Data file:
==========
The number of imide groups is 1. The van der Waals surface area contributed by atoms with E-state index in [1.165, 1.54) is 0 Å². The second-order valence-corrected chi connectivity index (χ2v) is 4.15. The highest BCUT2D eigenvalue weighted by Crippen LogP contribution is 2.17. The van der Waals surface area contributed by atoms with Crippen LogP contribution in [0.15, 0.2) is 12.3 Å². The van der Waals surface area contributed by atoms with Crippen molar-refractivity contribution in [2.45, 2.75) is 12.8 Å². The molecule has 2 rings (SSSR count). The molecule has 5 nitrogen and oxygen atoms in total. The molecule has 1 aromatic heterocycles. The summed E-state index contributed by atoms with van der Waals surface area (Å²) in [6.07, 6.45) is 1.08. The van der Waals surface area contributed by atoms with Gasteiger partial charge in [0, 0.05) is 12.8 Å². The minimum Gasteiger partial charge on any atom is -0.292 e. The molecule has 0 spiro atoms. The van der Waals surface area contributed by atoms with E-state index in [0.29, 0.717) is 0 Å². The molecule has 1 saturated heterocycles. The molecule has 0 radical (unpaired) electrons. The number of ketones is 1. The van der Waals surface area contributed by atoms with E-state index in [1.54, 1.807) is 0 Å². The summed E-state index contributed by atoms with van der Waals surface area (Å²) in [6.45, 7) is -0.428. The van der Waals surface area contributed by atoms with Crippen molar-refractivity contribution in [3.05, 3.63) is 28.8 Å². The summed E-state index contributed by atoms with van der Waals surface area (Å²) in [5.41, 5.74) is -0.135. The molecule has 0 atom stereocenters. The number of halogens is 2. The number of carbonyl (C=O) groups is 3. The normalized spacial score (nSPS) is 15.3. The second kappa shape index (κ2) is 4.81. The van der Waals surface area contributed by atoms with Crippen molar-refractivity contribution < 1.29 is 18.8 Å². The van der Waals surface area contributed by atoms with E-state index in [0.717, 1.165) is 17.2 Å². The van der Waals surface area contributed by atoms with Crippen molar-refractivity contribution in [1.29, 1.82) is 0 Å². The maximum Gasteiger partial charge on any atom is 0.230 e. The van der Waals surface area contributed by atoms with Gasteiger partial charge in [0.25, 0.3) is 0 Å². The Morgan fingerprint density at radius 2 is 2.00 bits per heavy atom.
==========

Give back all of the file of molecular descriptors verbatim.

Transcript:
The number of imide groups is 1. The van der Waals surface area contributed by atoms with E-state index in [1.165, 1.54) is 0 Å². The second-order valence-corrected chi connectivity index (χ2v) is 4.15. The highest BCUT2D eigenvalue weighted by Crippen LogP contribution is 2.17. The van der Waals surface area contributed by atoms with Crippen LogP contribution in [0.15, 0.2) is 12.3 Å². The van der Waals surface area contributed by atoms with Crippen molar-refractivity contribution in [2.45, 2.75) is 12.8 Å². The molecule has 2 rings (SSSR count). The molecule has 5 nitrogen and oxygen atoms in total. The molecule has 1 aromatic heterocycles. The summed E-state index contributed by atoms with van der Waals surface area (Å²) in [6.07, 6.45) is 1.08. The van der Waals surface area contributed by atoms with Gasteiger partial charge in [0, 0.05) is 12.8 Å². The minimum Gasteiger partial charge on any atom is -0.292 e. The molecule has 0 spiro atoms. The van der Waals surface area contributed by atoms with E-state index in [0.29, 0.717) is 0 Å². The molecule has 1 saturated heterocycles. The molecule has 0 radical (unpaired) electrons. The number of ketones is 1. The van der Waals surface area contributed by atoms with E-state index in [1.54, 1.807) is 0 Å². The summed E-state index contributed by atoms with van der Waals surface area (Å²) in [6.45, 7) is -0.428. The van der Waals surface area contributed by atoms with Crippen molar-refractivity contribution in [3.05, 3.63) is 28.8 Å². The summed E-state index contributed by atoms with van der Waals surface area (Å²) in [5.41, 5.74) is -0.135. The molecule has 0 atom stereocenters. The number of halogens is 2. The number of carbonyl (C=O) groups is 3. The normalized spacial score (nSPS) is 15.3. The second kappa shape index (κ2) is 4.81. The van der Waals surface area contributed by atoms with Crippen molar-refractivity contribution < 1.29 is 18.8 Å². The van der Waals surface area contributed by atoms with E-state index in [0.717, 1.165) is 17.2 Å². The van der Waals surface area contributed by atoms with Crippen molar-refractivity contribution in [1.29, 1.82) is 0 Å². The maximum Gasteiger partial charge on any atom is 0.230 e. The van der Waals surface area contributed by atoms with Gasteiger partial charge in [0.25, 0.3) is 0 Å². The Morgan fingerprint density at radius 2 is 2.00 bits per heavy atom.